In a debate last week, Republican candidates vying for the Texas lieutenant governor seat said they support teaching biblical creationism and praying in public schools.
While the lieutenant governor doesn’t have direct say in the curriculum of Texas children, he does have a “great deal of influence in shaping policy and influencing laws that may eventually be passed by the Senate,” according to the state.
Of four candidates, three— incumbent Lt. Gov. David Dewhust, Sen. Dan Patrick and Agriculture Commissioner Todd Staples—said that evolution and creation should be taught.
“I believe that in fairness we need to expose students to both sides of this,” Dewhurt said. “That’s why I’ve supported including in our textbooks the discussion of the Biblical account of life and creation.”
Patrick: “Our students ... must really be confused,” he said. “They go to Sunday School on Sunday and then they go into school on Monday and we tell them they can't talk about God. I'm sick and tired of a minority in our country who want us to turn our back on God.”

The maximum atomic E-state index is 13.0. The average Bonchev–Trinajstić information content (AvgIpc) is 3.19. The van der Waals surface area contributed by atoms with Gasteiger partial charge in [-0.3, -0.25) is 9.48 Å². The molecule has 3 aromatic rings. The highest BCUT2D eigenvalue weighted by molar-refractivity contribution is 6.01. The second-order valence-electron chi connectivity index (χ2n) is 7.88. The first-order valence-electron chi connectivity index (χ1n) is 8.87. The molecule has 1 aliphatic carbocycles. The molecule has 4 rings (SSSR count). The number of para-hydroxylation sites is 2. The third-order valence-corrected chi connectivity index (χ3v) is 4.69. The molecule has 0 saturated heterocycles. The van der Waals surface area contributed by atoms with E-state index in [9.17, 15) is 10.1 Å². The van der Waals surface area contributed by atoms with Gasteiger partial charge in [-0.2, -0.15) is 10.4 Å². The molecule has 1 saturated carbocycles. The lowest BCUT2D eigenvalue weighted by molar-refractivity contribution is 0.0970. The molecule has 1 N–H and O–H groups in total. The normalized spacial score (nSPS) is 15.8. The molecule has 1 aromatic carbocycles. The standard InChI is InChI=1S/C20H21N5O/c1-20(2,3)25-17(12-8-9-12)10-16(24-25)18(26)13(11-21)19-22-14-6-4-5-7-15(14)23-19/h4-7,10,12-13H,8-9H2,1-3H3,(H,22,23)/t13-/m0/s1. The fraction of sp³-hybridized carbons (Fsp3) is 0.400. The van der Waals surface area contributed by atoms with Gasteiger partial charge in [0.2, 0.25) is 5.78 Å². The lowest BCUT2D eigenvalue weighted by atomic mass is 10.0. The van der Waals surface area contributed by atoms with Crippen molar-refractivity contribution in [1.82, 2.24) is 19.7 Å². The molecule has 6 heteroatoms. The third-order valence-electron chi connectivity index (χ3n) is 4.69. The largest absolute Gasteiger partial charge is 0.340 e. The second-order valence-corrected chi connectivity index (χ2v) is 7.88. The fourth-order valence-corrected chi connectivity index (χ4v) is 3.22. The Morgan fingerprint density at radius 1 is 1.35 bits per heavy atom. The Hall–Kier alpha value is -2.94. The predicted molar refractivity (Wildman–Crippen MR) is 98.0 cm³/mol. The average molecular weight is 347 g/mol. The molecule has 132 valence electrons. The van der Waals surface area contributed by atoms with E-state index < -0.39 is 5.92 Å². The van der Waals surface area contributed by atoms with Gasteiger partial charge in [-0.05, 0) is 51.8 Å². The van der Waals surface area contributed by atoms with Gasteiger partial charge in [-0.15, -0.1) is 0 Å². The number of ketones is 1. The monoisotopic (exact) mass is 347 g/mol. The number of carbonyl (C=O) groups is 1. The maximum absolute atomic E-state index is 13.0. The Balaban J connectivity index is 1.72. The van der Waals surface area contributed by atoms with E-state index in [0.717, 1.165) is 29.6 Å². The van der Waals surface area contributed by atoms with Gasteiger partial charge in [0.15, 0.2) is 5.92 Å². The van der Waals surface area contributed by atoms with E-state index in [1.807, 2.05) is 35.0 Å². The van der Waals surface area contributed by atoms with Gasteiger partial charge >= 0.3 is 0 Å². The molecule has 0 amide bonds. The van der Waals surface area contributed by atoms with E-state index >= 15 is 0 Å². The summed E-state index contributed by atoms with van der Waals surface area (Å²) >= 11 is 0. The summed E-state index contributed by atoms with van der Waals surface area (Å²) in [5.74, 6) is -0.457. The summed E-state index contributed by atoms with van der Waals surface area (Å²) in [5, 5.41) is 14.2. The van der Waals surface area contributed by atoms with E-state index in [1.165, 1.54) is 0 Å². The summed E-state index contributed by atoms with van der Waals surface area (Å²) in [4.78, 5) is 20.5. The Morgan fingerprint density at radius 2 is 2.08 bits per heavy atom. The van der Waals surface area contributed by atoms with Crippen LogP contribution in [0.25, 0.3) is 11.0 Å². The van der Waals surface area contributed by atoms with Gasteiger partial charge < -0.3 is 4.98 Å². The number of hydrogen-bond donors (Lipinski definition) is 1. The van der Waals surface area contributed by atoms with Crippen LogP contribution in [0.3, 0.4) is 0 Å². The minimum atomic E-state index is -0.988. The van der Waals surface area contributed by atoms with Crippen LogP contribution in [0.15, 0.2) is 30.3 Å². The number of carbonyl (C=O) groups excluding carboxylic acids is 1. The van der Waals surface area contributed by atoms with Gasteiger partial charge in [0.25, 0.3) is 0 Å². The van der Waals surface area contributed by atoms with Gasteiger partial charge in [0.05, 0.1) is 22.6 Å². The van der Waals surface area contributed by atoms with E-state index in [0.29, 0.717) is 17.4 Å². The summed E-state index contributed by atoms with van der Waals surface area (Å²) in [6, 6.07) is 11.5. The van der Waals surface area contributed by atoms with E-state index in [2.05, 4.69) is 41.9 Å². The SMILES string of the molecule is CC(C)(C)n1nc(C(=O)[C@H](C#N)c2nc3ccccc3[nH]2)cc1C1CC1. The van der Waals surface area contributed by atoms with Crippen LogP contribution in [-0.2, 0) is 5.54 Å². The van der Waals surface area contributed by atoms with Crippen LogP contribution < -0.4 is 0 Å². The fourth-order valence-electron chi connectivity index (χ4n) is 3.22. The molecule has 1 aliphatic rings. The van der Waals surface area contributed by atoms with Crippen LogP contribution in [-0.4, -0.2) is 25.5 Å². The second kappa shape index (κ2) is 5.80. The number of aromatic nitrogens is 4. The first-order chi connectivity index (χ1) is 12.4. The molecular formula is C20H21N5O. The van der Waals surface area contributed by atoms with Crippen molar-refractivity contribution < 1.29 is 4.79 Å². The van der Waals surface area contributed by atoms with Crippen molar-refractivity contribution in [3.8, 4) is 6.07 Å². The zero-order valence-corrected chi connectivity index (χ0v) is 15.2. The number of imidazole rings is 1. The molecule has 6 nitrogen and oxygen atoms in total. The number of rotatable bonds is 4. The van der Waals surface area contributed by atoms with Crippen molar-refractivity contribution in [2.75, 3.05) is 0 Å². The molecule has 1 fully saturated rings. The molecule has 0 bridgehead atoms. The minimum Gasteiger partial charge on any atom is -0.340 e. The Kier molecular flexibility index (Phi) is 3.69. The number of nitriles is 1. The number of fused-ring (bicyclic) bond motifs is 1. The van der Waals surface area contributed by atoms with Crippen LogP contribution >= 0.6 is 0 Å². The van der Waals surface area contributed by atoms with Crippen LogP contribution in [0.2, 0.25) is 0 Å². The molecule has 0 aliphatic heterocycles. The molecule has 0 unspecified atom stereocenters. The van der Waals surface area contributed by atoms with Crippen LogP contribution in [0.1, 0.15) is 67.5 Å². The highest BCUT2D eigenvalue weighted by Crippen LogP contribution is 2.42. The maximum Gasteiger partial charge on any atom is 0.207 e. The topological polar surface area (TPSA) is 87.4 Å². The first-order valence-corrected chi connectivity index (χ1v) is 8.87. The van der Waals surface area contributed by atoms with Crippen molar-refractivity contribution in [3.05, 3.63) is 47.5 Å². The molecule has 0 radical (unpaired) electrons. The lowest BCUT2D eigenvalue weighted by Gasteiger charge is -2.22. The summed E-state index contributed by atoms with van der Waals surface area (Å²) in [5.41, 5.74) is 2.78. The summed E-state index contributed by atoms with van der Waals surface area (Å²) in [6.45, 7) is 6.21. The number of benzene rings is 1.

Staples: “As a Christian, certainly creationism should be taught,” he said.
Land Commissioner Jerry Patterson, however, indirectly endorsed teaching creation in schools.
““I see nothing wrong with standing up at least for a moment of silence,” he said. “Let those who wish to pray pray in their own faith. I see nothing wrong with having a prayer before a high school football game.”
The Republican primary election for lieutenant governor is set for early March. The winner will most likely face Democratic state Sen. Leticia Van de Putte in the Nov. 4 general election.
Publication Date: December 16, 2013.